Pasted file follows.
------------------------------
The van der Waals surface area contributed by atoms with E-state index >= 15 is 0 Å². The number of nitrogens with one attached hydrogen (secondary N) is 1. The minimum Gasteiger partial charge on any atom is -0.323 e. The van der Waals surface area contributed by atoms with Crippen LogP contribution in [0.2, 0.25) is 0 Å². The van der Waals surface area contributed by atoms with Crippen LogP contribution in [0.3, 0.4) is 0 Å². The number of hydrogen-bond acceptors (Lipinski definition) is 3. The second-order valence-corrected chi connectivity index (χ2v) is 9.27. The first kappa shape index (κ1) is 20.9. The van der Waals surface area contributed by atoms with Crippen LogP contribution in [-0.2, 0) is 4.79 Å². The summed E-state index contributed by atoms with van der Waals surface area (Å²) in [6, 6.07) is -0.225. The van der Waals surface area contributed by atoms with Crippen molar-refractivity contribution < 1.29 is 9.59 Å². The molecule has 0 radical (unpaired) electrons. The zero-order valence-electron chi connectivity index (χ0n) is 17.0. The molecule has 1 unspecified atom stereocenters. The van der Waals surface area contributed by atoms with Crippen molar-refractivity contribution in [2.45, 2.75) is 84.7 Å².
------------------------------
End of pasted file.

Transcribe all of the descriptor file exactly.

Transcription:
The van der Waals surface area contributed by atoms with E-state index >= 15 is 0 Å². The number of nitrogens with one attached hydrogen (secondary N) is 1. The minimum Gasteiger partial charge on any atom is -0.323 e. The van der Waals surface area contributed by atoms with Crippen LogP contribution in [0.2, 0.25) is 0 Å². The van der Waals surface area contributed by atoms with Crippen LogP contribution in [0.3, 0.4) is 0 Å². The number of hydrogen-bond acceptors (Lipinski definition) is 3. The second-order valence-corrected chi connectivity index (χ2v) is 9.27. The first kappa shape index (κ1) is 20.9. The van der Waals surface area contributed by atoms with Crippen LogP contribution in [-0.2, 0) is 4.79 Å². The summed E-state index contributed by atoms with van der Waals surface area (Å²) in [6, 6.07) is -0.225. The van der Waals surface area contributed by atoms with Crippen molar-refractivity contribution < 1.29 is 9.59 Å². The molecule has 0 radical (unpaired) electrons. The zero-order valence-electron chi connectivity index (χ0n) is 17.0. The molecule has 1 unspecified atom stereocenters. The van der Waals surface area contributed by atoms with Crippen molar-refractivity contribution in [2.45, 2.75) is 84.7 Å².